- The Explore the Bible lesson for Oct. 7 focuses on Galatians 5:13-26.
The theme of true freedom continues from last week’s text (Galatians 4:8-20) into the beginning of chapter 5. As Paul stated clearly, “It is for freedom that Christ has set us free” (5:1a). Rather than remain in slavery to sin or the Law, Christ gave himself for true freedom.
While it may not be necessary to read the first half of chapter 5 as a class, it is both humbling and humoring as the teacher to read how Paul will connect freedom with fruitfulness. Paul’s frustration with the “agitators” points to how they were unfruitful because of their slavery to the Law. On the contrary to this, a true believer’s freedom should result in fruitfulness.
Consider musing on the gravity of the situation in verse 4. After reading it aloud, ask your group to talk about how “religiosity” keeps us from knowing Christ. How does focusing on being enslaved to the Law alienate us from Jesus?
Freed (Galatians 5:13-15)
Being “free” is not a license to live a life of “free for all.” It is a release from slavery, which should be celebrated by making good use of freedom. Notice how instead of a privilege, Paul refers to it as a calling, even a “vocation.” How is freedom something more significant when seen as a calling on a person’s life?
Instead of being “sinful,” freed ones are meant to “serve” in love, especially loving neighbors. Why does Paul have to say this? Evidently service (a type of fruitfulness) was not as evident as sin in the Galatians’ living. As we read this accusation, we need to see that each of us is as guilty of not serving in love automatically. The question is clear: Will we change in light of this?
Controlled (Galatians 5:16-18)
Since we believe salvation in Jesus Christ results in the Christian being filled by the Holy Spirit, it only makes sense for us to see that living “by the Spirit” is the right way to go. In some Protestant circles however, living by the Spirit’s leading results in more concern and fear than excitement. Why is this the case?
Living in sinful nature, which Paul has already spoken against, is not just a contradiction to the freedom of salvation. Even worse, it is the daily struggle against the very One who should be leading our day-to-day lives: God’s Spirit. What should we make of the conflicting nature of sinful nature and the Spirit?
The simplest way to make sense of this is for us to realize that we need to desire the Spirit over our own natural desires. How do we set this in motion? Why is it seemingly more difficult to want what God wants more than what we want?
Abandoned (Galatians 5:19-21)
In case you are (or the Galatians were) wondering what exactly these sinful desires were, Paul developed a considerable laundry list. As a group, have everyone read each of these on their own. Next, ask those who are willing to share to tell how any of these have controlled their lives before, and what it was like to abandon these natural desires.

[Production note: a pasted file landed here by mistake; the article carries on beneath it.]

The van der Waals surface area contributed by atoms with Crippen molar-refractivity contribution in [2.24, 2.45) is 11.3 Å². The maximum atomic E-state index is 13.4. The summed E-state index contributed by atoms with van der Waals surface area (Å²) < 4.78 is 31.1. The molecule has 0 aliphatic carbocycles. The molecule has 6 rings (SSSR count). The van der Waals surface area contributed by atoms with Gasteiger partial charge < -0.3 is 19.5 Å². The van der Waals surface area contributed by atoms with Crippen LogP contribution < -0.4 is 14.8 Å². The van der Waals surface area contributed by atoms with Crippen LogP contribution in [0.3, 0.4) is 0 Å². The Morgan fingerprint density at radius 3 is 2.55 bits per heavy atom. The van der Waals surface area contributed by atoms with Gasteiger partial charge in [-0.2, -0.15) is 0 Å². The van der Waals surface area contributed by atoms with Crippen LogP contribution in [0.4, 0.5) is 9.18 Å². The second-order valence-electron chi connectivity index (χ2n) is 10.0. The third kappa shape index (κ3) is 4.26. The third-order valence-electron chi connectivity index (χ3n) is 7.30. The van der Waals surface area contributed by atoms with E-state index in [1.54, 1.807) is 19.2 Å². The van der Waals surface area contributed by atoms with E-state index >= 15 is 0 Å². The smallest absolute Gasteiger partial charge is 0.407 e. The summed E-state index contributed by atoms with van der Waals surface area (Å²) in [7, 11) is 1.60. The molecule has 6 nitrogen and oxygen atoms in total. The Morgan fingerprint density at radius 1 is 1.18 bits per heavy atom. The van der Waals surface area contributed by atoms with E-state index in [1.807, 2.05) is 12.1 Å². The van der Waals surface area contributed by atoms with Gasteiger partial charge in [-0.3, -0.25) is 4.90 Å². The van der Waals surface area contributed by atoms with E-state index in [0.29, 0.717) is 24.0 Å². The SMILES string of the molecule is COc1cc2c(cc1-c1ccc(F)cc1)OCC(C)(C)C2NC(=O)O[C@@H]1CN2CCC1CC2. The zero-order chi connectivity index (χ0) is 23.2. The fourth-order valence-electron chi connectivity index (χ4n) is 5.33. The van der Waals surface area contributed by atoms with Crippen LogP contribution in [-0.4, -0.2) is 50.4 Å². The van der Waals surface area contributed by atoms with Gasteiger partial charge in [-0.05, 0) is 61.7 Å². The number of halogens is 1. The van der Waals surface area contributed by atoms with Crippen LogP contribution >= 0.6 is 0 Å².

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When we allow sinful desires to rule over us (which is slavery, not freedom), there is a real warning of disinheritance. It is not God who disinherits us, but we who disqualify ourselves as heirs. This is similar to abdicating our own thrones of freedom, which does not seem worth the cost.
Produced (Galatians 5:22-26)
The nine qualities of the fruit of the Spirit often are memorized and quoted. While these are each significant attributes, Ann Jervis reminds us that the fruit is “singular, and so the…qualities are various aspects of the generative power of the Spirit” (L. Ann Jervis, Galatians, 149).
The produce of the Spirit then should be reflected in the lives of those who live by the Spirit. And as verse 25 states, “Since we live by the Spirit, let us keep in step with the Spirit.” It only makes sense to imitate and emulate the One whom we pattern after in contrast to what our nature leads us to do.
How is the list of nine qualities daunting to us? It is important to notice that if we focus on living by the Spirit, these traits will become automatic and natural. The best part of this is there is nothing wrong with producing these traits! “Against (these) things there is no law,” which means it is better to be convicted of living by the Spirit than living in sin.
There is one temptation of thought that we must be sure to avoid. Living in the freedom of the Spirit to be fruitful is not the same thing as works-based salvation. Paul is not saying we should focus on achieving fruitfulness, because that is not grace, nor is it within our capability to achieve. We can only be fruitful because living by the Spirit makes us fruitful.
In another letter to the Ephesians, Paul gives the notion that when we are saved from sin “by grace through faith,” it is for the purpose of being fruitful followers and disciples. Once again, we see the calling of the Christian to produce divine fruitfulness.
Heath A. Kirkwood is lead pastor of First Baptist Church in Lorena.